All this to say that given this cold, cold day, I want to eat something warm and comforting. Cassoulet would hit the spot, but the real thing takes something like 3 days to make from scratch, whereas this version from Real Simple takes about an hour. When I made this, I used pork andouille (the only one I could find), but it was too spicy for my liking. I’d use a smoked sausage next time. It was really great otherwise!
¼ cup olive oil, divided
1 12-oz. package andouille chicken sausage (see note above), pricked with a fork
1 cup panko
1 ¼ tsp. kosher salt, divided
1 yellow onion, chopped
1 carrot, grated
4 cloves garlic, crushed
1 lb. ground pork
½ tsp. freshly ground black pepper
2 Tbsp. tomato paste
1 14.5-oz. can crushed tomatoes
2 sprigs thyme, plus leaves for serving
1 15.5-oz. cans cannellini beans, drained and rinsed
Heat 2 tablespoons oil in a large, heavy-bottomed pot or Dutch oven over medium. Add sausage; cook, turning often, until browned on all sides, about 8 minutes. Transfer to a plate. Add panko and ¼ teaspoon salt to pot; cook, stirring constantly, until golden, about 2 minutes. Transfer to a bowl.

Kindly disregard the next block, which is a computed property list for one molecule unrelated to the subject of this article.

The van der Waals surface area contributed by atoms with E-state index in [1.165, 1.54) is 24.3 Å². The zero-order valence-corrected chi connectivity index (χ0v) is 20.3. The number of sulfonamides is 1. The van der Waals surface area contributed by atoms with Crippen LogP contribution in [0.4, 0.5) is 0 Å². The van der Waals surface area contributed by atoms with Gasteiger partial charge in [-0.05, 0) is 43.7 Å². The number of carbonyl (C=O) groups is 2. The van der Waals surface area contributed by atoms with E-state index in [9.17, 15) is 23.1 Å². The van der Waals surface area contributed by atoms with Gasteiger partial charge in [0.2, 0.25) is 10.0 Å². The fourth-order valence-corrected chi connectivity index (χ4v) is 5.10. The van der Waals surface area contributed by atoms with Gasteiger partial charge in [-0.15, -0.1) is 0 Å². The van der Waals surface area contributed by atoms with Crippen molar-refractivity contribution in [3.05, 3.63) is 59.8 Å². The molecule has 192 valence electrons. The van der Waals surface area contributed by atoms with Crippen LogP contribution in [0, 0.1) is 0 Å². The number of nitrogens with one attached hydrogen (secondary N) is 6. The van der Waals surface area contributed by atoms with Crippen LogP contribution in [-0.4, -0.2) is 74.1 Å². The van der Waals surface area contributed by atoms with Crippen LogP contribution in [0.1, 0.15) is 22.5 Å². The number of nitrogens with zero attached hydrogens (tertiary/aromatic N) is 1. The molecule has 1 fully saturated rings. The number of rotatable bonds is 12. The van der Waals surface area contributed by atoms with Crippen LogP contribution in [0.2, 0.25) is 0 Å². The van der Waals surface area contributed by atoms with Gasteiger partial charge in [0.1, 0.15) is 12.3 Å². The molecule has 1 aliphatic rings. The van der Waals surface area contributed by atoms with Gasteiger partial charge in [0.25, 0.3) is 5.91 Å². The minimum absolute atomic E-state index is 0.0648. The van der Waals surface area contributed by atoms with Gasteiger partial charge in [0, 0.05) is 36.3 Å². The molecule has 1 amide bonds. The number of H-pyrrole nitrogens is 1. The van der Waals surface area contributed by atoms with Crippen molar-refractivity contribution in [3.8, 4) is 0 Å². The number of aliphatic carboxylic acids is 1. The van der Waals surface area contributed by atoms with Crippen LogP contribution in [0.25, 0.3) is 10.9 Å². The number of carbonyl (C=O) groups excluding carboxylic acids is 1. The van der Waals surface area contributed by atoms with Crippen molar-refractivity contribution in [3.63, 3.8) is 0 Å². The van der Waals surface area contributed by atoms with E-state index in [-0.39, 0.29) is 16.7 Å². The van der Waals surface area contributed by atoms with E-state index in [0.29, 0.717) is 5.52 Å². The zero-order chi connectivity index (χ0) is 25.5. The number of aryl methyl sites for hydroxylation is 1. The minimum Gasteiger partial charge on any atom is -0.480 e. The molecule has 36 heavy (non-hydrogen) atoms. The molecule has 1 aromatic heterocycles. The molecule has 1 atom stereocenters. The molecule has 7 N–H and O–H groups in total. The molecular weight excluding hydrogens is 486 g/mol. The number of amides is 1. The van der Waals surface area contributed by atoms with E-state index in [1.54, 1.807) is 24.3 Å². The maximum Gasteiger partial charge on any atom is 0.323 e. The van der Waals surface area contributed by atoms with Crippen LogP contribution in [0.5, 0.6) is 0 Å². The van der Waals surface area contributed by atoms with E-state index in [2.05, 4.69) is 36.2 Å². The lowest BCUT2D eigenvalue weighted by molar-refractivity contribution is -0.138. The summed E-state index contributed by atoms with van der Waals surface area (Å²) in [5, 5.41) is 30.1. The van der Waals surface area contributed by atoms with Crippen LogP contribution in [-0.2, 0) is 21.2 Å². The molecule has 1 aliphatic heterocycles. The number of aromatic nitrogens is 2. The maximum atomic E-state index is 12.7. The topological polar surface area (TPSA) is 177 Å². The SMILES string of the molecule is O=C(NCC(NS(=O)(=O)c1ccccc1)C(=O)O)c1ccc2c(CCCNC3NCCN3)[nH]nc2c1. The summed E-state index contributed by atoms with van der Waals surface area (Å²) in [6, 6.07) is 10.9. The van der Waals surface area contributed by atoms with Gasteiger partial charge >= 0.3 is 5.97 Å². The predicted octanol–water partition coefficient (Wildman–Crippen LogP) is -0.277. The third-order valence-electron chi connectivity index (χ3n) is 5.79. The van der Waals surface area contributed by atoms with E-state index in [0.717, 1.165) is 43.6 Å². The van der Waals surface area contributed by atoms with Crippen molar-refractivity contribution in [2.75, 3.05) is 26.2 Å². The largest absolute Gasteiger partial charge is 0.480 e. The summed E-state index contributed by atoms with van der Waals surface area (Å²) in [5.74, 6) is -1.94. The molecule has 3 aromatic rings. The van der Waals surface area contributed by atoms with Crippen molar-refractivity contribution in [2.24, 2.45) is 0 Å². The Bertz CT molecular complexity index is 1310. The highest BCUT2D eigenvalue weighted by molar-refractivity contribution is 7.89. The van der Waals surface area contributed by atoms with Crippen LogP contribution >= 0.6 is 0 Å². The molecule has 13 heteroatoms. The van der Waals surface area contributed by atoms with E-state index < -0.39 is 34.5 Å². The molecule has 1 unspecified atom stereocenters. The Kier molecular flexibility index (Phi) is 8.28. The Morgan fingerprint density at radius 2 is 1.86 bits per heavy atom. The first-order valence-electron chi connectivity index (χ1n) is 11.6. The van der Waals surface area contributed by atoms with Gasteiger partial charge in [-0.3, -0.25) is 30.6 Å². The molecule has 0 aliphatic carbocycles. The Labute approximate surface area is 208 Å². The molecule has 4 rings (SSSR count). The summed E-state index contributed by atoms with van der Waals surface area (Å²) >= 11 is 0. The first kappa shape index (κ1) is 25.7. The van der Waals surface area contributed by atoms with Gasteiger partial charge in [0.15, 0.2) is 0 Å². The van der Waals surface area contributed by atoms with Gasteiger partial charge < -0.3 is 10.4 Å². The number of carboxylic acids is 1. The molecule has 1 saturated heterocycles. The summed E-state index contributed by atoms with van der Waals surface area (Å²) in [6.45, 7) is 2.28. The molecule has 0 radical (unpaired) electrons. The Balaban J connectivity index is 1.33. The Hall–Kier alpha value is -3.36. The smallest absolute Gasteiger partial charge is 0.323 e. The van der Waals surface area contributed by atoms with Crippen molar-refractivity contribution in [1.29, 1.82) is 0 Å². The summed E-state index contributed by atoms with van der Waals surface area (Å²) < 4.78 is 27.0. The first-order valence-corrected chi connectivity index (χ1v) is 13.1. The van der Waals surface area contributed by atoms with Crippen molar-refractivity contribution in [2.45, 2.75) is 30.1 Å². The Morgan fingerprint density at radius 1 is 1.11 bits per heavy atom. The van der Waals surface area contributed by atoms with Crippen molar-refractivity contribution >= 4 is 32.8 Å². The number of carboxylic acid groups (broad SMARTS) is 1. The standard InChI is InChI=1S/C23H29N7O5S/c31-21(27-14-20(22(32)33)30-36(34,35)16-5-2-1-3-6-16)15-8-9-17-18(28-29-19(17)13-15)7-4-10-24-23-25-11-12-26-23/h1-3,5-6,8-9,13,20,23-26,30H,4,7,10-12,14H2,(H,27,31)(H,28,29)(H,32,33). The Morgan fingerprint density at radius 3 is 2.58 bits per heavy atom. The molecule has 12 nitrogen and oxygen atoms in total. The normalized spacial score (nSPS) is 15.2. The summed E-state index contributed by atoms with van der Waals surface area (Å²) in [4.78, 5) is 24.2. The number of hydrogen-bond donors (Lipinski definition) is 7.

Wipe pot clean. Heat remaining 2 tablespoons oil over medium. Add onion, carrot, and garlic; cook, stirring often, until softened, about 5 minutes. Increase heat to medium-high. Add ground pork, pepper, and remaining 1 teaspoon salt; cook, breaking up pork with a wooden spoon and stirring occasionally, until browned, 6 to 8 minutes. Add tomato paste; cook until darkened and coating pork, about 2 minutes. Stir in 1¾ cups water, crushed tomatoes, and thyme, scraping up browned bits; bring to a boil. Reduce heat to medium-low. Simmer, stirring often, until sauce thickens slightly, about 10 minutes. Meanwhile, diagonally slice sausage.
Add beans and sliced sausage to pot. Cook over medium, stirring occasionally, until warmed through, about 2 minutes. Discard thyme sprigs. Sprinkle with panko and thyme leaves before serving. (The seasoned panko can be stored at room temperature in an airtight container for a few days, while the rest of the stew is refrigerated and warmed up before being topped and served.)